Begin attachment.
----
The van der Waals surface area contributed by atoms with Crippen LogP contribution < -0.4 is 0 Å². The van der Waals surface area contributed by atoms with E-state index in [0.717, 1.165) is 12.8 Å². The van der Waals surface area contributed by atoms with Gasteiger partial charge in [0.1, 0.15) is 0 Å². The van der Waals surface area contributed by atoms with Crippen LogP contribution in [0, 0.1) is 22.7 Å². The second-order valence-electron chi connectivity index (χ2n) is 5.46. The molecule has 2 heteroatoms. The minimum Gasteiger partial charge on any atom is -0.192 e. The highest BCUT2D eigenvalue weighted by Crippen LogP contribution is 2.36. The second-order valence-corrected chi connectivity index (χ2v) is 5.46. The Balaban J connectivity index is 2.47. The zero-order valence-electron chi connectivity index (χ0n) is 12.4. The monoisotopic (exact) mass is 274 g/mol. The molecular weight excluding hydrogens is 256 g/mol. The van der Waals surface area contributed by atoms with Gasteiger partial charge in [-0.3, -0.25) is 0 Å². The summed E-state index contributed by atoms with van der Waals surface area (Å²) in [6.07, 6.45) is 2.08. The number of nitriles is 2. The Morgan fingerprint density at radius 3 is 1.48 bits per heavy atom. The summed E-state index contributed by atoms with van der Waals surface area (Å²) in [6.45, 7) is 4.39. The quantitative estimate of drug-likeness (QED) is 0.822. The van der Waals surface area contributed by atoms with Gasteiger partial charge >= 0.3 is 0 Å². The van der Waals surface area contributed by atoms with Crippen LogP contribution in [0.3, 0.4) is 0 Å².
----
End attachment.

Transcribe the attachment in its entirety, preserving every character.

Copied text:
The van der Waals surface area contributed by atoms with Crippen LogP contribution < -0.4 is 0 Å². The van der Waals surface area contributed by atoms with E-state index in [0.717, 1.165) is 12.8 Å². The van der Waals surface area contributed by atoms with Gasteiger partial charge in [0.1, 0.15) is 0 Å². The van der Waals surface area contributed by atoms with Crippen LogP contribution in [0, 0.1) is 22.7 Å². The second-order valence-electron chi connectivity index (χ2n) is 5.46. The molecule has 2 heteroatoms. The minimum Gasteiger partial charge on any atom is -0.192 e. The highest BCUT2D eigenvalue weighted by Crippen LogP contribution is 2.36. The second-order valence-corrected chi connectivity index (χ2v) is 5.46. The Balaban J connectivity index is 2.47. The zero-order valence-electron chi connectivity index (χ0n) is 12.4. The monoisotopic (exact) mass is 274 g/mol. The molecular weight excluding hydrogens is 256 g/mol. The van der Waals surface area contributed by atoms with Gasteiger partial charge in [-0.3, -0.25) is 0 Å². The summed E-state index contributed by atoms with van der Waals surface area (Å²) in [6.07, 6.45) is 2.08. The number of nitriles is 2. The Morgan fingerprint density at radius 3 is 1.48 bits per heavy atom. The summed E-state index contributed by atoms with van der Waals surface area (Å²) in [6.45, 7) is 4.39. The quantitative estimate of drug-likeness (QED) is 0.822. The van der Waals surface area contributed by atoms with Gasteiger partial charge >= 0.3 is 0 Å². The van der Waals surface area contributed by atoms with Crippen LogP contribution in [0.3, 0.4) is 0 Å².